EXPANDING THE RECORD OF LARVAE OF FALSE FLOWER BEETLES WITH PROMINENT TERMINAL ENDS
Keywords:Scraptiidae; Scraptiinae; Baltic amber; Burmite; quantitative morphology; shape analysis.
Beetle larvae contribute to the overall biomass with a great share, yet they often stay unnoticed and underexplored. Larvae of the group Scraptiidae, also called false flower beetles, lead a life hidden in the wood, not easily accessible for observers. There, they contribute to wood decomposition and carbon cycling. Even though their ecological role is of great importance, these larvae have been comparably rarely studied. This is true for extant as well as fossil representatives of this group. It seems that this knowledge gap is not based on the limited availability of material but results from insufficiently studied material. Here we report new specimens, of which seven are extant and twelve are fossil. Fossil specimens are either from 40-million-year-old Baltic amber (Eocene) or 100-million-year-old Myanmar amber (Cretaceous), the latter representing the oldest record of these larvae. All specimens considered here possess a large, elongated terminal end. We performed an outline analysis of the shape of this terminal end for all so far known larval specimens sufficiently well preserved (in total 33 specimens: 17 extant, 14 Eocene, 2 Cretaceous). There is a recognisable difference between Eocene and extant specimens, yet it remains unclear whether this is due to different represented larval stages or an effect of evolution.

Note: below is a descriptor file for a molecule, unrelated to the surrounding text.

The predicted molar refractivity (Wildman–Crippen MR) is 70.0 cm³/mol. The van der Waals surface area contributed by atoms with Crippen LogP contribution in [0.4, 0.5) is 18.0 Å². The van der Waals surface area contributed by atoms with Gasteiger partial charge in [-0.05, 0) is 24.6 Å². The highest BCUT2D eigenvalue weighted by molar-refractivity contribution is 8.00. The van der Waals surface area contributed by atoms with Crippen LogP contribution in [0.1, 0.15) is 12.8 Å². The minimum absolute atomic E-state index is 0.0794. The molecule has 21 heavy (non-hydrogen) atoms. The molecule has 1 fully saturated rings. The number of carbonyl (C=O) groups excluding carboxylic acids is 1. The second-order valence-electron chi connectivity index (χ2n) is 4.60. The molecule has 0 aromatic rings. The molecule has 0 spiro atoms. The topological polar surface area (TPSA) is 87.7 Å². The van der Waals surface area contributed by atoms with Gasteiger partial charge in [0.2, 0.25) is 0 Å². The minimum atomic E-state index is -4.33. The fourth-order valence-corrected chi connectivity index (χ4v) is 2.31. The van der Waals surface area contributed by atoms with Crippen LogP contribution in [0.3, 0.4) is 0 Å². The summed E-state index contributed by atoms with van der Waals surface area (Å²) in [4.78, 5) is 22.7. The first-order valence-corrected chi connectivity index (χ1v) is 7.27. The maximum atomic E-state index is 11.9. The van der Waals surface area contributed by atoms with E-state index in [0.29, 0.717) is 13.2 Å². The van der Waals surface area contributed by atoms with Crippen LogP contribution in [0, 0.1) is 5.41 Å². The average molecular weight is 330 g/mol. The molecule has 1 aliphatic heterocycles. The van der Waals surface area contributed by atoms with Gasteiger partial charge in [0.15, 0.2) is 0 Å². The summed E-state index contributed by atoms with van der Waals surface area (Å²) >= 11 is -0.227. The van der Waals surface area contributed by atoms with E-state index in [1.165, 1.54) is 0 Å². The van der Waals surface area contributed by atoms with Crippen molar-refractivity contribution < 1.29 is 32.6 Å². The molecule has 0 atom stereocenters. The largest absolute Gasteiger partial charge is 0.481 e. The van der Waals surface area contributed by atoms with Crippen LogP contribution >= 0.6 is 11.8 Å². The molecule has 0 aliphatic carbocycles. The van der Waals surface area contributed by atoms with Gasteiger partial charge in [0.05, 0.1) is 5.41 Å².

Copyright (c) 2022 ANA ZIPPEL, CAROLIN HAUG, CHRISTEL HOFFEINS, HANS-WERNER HOFFEINS, JOACHIM T. HAUG
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